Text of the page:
|Cocooned in Lory's Air Chair|
I did not dream of making a Snowman in the sand. But I got my wish of making snow angels at night, with the luminous violet flicker of light called Dyna flagellants in the sand. I slept out doors by the beach. I spotted three shooting stars, made three wishes, and slept under the warmth glow of the stars. I awakened in the wee hours basking under moonshine. I fell back to sleep only to awaken to a warm sunrise.
My friend, Ned, says El Nido is his one of his three favorite towns in the Philippines. When I spent my last night exploring the town, I could see why. It is a charming quaint town you can easily navigate on foot, with enough dining and drinking options. Lory and I ate in Altrove Trattoria. It boasts of brick oven pizzas, which were delicious. Visit this place, even just for the aroma of pizzas baking in the brick oven. It is foreign owned, but not by an Italian guy. The waitress said he was from Slovakia. He was rather shy when I talked to him. Understandably he was more concerned clearing the table for the next set of customers.
|Brick oven pizza at Altrove Trattoria|
|At Altrove Trattoria|
Heading back to Puerto Princesa, as luck would have it, Lory and I end up riding a non-aircon Roro bus. To my delight, it was more comfortable than the air-conditioned bus. It was only P250, and not at all hot. The wind blew on my face during the entire trip. Aside from human companions, I had a few baby chicks chirping in the bus. It makes two stops in Roxas and Taytay for toilet breaks and to purchase food or drinks.
MY TRAVEL tip: If you are tall like me, opt for the bus not the express vans. Six hours is a long time to be stuck in a crowded van with no legroom.
When we arrived in Puerto Princessa, Lory’s friend, Ernie Lim picked us up at the bus station. His car had not even moved for a kilometer when Lory asked, “Did you bake bread?” I cringed in the backseat of the car, slightly embarrassed. I’ve heard from Lory that Ernie was a phenomenal cook. I knew Ernie prepared baked spareribs waiting for us for dinner. The thought of spare ribs kept me going through the six-hour bus ride, even if lunch was a bag of chips and nuts.
The spareribs were perfectly smoked. Then Ernie, revealed, “I have a smoker.” I was in spare rib heaven- big, meaty pieces of ribs, with real smoked flavor. It had none of that sweet sauces commercial joints slather on their ribs. The next day, Ernie served us Drunken Shrimps for breakfast. He poured Gin to live shrimps then quickly sauteed them. The piece de resistance was his Bacon. If I thought the ribs were excellent, this was even better. I said, “Ernie, do you just spend your day playing?” Without missing a beat, he said, “Why were we born to do anything else?”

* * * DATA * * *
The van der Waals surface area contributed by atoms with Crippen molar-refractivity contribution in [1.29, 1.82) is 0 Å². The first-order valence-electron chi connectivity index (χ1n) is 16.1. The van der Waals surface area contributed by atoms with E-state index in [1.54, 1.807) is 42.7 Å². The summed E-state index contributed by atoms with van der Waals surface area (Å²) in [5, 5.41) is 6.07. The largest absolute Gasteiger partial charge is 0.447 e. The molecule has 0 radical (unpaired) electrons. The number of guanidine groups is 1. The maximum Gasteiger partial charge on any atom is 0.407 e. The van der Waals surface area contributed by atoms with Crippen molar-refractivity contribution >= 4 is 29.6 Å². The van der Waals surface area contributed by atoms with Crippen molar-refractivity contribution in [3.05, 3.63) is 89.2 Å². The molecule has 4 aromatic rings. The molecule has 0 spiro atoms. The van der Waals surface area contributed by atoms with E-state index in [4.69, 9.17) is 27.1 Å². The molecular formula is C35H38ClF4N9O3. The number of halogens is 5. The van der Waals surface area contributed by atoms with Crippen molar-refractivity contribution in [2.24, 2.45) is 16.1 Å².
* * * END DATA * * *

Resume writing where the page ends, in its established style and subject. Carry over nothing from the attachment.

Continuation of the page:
After breakfast, a huge speaker was wheeled into the kitchen. Ernie bakes with loud rock music playing. Then he was like a zen monk at work. Two kitchen aid mixers whirred as if they were dancing to the music. Photos of his children flickered on the Samsung tablet nearby. He masterfully kneaded the dough, making his signature Kamote Bread. Little did I know, Ernie Lim was the man behind Café by The Ruins Kamote bread in Baguio.
|Ernie at play with dough|
The scent of freshly baked bread is bliss. But it was breaking the bread, slathering it with real butter, then the first bite in my mouth. Oh, wow! That moment was priceless.
So, I did get my White Christmas. The universe gave me all that I need and so much more: the sun, sand, tropical santas, shooting stars, a soothing cradle, laughter, song, fresh food, play, freshly baked bread, fun people, quality time with a friend, and a renewed sense of wonder.
Wherever you may be this Christmas, I wish you the merriest of the holidays. Ask for the gifts your heart longs for. The universe listens. The universe kindly grants your desires. May your receive lasting joy, and delicious days always. Merry Christmas!
Copyright2012 Maida Pineda.